Laurence Dalziel is worn down and washed up, and for him, the BDSM scene is all played out. Six years on from his last relationship, he's pushing 40 and tired of going through the motions of submission. Then he meets Toby Finch. Nineteen years old. Fearless, fierce, and vulnerable. Everything Laurie can't remember being.
Toby doesn't know who he wants to be or what he wants to do. But he knows, with all the certainty of youth, that he wants Laurie. He wants him on his knees. He wants to make him hurt, he wants to make him beg, he wants to make him fall in love. The problem is, while Laurie will surrender his body, he won't surrender his heart. Because Toby is too young, too intense, too easy to hurt. And what they have - no matter how right it feels - can't last. It can't mean anything. It can't be real.
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Just picture me screaming into the abyss forever
Yes. Everyone. Forever.
Why? Because its a piece of art that's why.
Listen, BDSM is a hard thing. It's hard to participate in, its hard to watch, it's hard to understand and its hard to portray. Yet with For Real, it felt effortless. Laurie and Toby pulled me into their world of dominance of submission and trust and care with the ease of a fish gliding through water. Of course there were stumbles but not for one moment were you ever thrown out of the moment. It was, as the title said, For Real. Toby and Laurie were whole realized and complete people. They were strong and sure and beautiful and vulnerable and interesting all on their own and it made their coming together. I would've been fascinated by their relationship even without kink to be honest.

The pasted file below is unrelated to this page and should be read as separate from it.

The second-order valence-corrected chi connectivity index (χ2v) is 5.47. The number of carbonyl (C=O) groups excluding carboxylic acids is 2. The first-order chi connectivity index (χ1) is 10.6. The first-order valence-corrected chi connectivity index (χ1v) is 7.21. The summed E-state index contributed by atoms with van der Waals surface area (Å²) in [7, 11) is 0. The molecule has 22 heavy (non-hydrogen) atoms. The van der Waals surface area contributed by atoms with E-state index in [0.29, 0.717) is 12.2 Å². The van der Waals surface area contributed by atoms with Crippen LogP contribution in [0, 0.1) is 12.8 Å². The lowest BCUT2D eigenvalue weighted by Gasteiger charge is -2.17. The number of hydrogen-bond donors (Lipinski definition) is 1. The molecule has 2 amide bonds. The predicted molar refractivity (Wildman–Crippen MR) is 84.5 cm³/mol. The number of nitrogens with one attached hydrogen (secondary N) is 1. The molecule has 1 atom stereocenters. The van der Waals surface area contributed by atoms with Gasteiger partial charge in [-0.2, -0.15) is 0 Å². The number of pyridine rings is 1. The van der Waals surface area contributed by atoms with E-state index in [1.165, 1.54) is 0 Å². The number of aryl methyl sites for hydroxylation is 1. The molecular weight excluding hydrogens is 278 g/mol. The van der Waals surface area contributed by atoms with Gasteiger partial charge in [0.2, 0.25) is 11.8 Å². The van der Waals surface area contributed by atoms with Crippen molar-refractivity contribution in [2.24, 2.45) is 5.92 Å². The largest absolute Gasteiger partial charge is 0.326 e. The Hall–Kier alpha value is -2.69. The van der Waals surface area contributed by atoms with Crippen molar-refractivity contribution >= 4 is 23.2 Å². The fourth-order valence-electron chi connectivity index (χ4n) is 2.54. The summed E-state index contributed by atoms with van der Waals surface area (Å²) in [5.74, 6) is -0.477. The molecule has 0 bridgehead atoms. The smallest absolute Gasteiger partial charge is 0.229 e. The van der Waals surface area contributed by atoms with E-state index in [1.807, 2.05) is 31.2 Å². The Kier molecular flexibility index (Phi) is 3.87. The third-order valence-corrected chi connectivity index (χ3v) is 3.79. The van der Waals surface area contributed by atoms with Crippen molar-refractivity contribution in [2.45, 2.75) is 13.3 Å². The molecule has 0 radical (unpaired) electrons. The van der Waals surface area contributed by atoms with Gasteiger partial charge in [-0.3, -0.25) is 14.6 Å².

Plus, as someone who spent a bit of time in the London Underground Clubs scene many many moons ago, it was lovely to hear clubs I knew name-checked every now and then. But that was mostly a bonus for me. ;)
Good lord. Not a book but maybe the movie Secretary if Maggie Gyllenhall and James Spader switched kinks but everything else stayed exactly the same.
Laurie and Toby were both divine but I felt far more comfortable with John Hartley's Laurie than with Paul Berton's Toby because I am closer to Laurie's age than Toby. That's not a sign on his performance, just a sing that I'm getting old *sob*
Old enough to know better. Young enough not to care.
This book was brilliant - both in the sense that instilled joy and pleasure and in the sense that it was in fact intellectually brilliant. Toby was so smart I wanted to reach into my Audible app and shake him with his poetry and literary criticism and creativity and emotional maturity. Everyone in this book was there for a reason. There were no extemporaneous characters. Everyone, even the incidentals, had a purpose. I walked away feeling like I learned something even as I'd been entertained. It's been a long time since I've felt that way about a book. It's lovely to feel that way again.
Now who do I have to bribe to get the rest of Hall's works audiobooked?!
- M. Jones